|Previous Section||Back to Table of Contents||Lords Hansard Home Page|
Lord Dixon-Smith: The question is vital. It is one thing for National Grid Transco to have responsibility for laying the deep-sea high-voltage line at its expense; it is another if the costs are, as they should be, part of the cost of constructing the wind farm and getting the electricity to shore. We need an answer before the Bill completes its passage through the House. Without an answer to that question, we shall not know what we are talking about.
Lord Whitty: The total cost of the installation will include the cost of the transmission belt, but the generator will pay the cost of the farms, and the transmission company will pay the cost of the transmission. They will then claim back from the generator by the systems charges, in the same way the grid does from onshore generators, which will eventually make up that cost. It is not a question of the generator paying for the cost upfront.
Lord Tombs: I do not think that the noble Lord, Lord Ezra, has received an answer to his question. Does the Minister agree that the provision of offshore wind generation will be more expensive than onshore wind generation? Obviously, the foundation, distribution, and construction costs and the cost of transmission to land will also add to the cost. The second part of the noble Lord's question was who will pay for it, and the answer is the same person who pays for the premium cost of wind power at present; that is, the consumer.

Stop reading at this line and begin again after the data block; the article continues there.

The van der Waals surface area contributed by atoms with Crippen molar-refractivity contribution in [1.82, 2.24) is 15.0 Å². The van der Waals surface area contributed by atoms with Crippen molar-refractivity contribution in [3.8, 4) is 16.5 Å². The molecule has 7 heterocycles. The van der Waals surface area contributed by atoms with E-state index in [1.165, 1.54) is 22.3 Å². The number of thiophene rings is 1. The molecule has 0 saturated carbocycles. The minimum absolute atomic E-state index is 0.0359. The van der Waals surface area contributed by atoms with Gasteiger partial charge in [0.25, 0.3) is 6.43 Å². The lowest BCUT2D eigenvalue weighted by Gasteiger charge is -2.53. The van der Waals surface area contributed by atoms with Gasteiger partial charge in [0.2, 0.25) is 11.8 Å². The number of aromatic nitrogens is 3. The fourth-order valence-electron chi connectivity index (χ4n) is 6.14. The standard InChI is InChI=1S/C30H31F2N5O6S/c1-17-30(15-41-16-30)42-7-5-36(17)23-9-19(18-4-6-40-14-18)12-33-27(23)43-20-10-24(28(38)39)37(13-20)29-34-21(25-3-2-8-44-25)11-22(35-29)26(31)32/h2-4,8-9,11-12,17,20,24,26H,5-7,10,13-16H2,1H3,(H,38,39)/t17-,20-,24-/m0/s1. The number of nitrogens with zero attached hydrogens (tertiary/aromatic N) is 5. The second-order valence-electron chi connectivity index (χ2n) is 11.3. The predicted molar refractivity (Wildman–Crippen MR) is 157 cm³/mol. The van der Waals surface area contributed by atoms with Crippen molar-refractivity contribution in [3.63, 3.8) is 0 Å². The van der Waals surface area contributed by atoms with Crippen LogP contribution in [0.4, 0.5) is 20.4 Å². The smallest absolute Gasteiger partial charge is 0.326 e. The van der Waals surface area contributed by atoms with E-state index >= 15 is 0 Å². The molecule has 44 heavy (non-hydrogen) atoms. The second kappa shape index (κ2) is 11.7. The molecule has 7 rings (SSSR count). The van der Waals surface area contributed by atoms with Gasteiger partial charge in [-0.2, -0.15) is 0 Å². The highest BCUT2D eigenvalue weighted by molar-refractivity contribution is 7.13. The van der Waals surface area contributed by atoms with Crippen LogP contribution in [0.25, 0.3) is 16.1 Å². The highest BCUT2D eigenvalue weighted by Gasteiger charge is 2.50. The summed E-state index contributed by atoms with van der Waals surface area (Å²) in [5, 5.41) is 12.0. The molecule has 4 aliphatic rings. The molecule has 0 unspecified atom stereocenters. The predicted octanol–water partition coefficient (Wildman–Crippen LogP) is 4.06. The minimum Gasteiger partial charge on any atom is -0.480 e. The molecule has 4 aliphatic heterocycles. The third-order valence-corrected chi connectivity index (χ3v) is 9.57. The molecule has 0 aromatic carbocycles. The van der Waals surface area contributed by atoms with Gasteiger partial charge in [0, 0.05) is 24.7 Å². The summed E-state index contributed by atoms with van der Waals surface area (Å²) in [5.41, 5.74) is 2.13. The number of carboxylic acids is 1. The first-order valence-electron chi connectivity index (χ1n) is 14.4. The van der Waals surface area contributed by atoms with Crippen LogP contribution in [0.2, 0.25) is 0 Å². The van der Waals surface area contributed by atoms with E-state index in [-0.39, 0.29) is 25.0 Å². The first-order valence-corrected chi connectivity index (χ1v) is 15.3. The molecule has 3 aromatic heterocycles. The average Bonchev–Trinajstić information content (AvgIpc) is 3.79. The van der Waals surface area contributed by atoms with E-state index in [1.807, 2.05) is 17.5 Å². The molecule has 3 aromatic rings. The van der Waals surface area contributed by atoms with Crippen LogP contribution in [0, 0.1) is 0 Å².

Lord Whitty: As to whether onshore or offshore would be more expensive in practice, clearly one windmill operating offshore and requiring a transmission line will be significantly more than one similar-sized wind farm onshore connecting to a national grid only a few hundred yards away.
Baroness Miller of Hendon: It is interesting, because when I started I said that we did not have any major concerns about this group of amendments, in that we understand that administration must go forward, and that powers are needed in order to do that. However, I also said that we had some minor concerns. I listened to those concerns, and afterwards did not think that they were so minor. Whilst we still have some minor concerns, we do not believe that this particular power, that the Secretary of State can do anything that he considers appropriate, is correct.
Baroness Miller of Hendon: The noble Lord may very well be, but I am not in a time warp just because I did not mention things other than national newspapers. My noble friend drew my attention to the fact that the amendment I tabled referred to such further manner as the authority shall deem appropriate. So, apology accepted.